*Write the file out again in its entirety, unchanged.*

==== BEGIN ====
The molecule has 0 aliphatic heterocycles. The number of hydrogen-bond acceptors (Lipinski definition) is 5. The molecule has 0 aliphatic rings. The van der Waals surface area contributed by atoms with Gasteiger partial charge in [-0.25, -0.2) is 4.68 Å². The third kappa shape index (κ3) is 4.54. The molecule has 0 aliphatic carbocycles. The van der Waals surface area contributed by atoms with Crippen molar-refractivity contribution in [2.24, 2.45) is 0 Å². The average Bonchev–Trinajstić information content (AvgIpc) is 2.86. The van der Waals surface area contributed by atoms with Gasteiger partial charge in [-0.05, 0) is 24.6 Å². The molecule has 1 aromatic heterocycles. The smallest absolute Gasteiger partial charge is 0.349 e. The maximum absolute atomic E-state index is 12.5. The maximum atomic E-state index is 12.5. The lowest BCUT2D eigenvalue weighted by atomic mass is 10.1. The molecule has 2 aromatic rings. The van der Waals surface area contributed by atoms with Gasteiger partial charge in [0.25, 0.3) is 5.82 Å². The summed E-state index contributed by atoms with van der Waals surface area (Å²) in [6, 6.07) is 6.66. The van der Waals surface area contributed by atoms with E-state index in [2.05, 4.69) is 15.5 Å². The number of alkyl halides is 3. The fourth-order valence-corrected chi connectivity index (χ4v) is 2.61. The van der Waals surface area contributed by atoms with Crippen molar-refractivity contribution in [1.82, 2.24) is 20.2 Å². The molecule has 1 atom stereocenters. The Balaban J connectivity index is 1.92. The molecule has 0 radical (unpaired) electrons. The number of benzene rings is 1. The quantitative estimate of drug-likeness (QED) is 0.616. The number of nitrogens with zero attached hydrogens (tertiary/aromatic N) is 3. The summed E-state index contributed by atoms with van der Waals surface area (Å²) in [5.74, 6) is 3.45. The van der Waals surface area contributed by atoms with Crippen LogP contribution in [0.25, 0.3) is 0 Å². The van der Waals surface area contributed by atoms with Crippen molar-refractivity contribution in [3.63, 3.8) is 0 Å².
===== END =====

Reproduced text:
The molecule has 0 aliphatic heterocycles. The number of hydrogen-bond acceptors (Lipinski definition) is 5. The molecule has 0 aliphatic rings. The van der Waals surface area contributed by atoms with Gasteiger partial charge in [-0.25, -0.2) is 4.68 Å². The third kappa shape index (κ3) is 4.54. The molecule has 0 aliphatic carbocycles. The van der Waals surface area contributed by atoms with Crippen molar-refractivity contribution in [2.24, 2.45) is 0 Å². The average Bonchev–Trinajstić information content (AvgIpc) is 2.86. The van der Waals surface area contributed by atoms with Gasteiger partial charge in [-0.05, 0) is 24.6 Å². The molecule has 1 aromatic heterocycles. The smallest absolute Gasteiger partial charge is 0.349 e. The maximum absolute atomic E-state index is 12.5. The maximum atomic E-state index is 12.5. The lowest BCUT2D eigenvalue weighted by atomic mass is 10.1. The molecule has 2 aromatic rings. The van der Waals surface area contributed by atoms with Gasteiger partial charge in [0.25, 0.3) is 5.82 Å². The summed E-state index contributed by atoms with van der Waals surface area (Å²) in [6, 6.07) is 6.66. The van der Waals surface area contributed by atoms with E-state index in [2.05, 4.69) is 15.5 Å². The number of alkyl halides is 3. The fourth-order valence-corrected chi connectivity index (χ4v) is 2.61. The van der Waals surface area contributed by atoms with Crippen molar-refractivity contribution in [1.82, 2.24) is 20.2 Å². The molecule has 1 atom stereocenters. The Balaban J connectivity index is 1.92. The molecule has 0 radical (unpaired) electrons. The number of benzene rings is 1. The quantitative estimate of drug-likeness (QED) is 0.616. The number of nitrogens with zero attached hydrogens (tertiary/aromatic N) is 3. The summed E-state index contributed by atoms with van der Waals surface area (Å²) in [5.74, 6) is 3.45. The van der Waals surface area contributed by atoms with Crippen LogP contribution in [0.25, 0.3) is 0 Å². The van der Waals surface area contributed by atoms with Crippen molar-refractivity contribution in [3.63, 3.8) is 0 Å².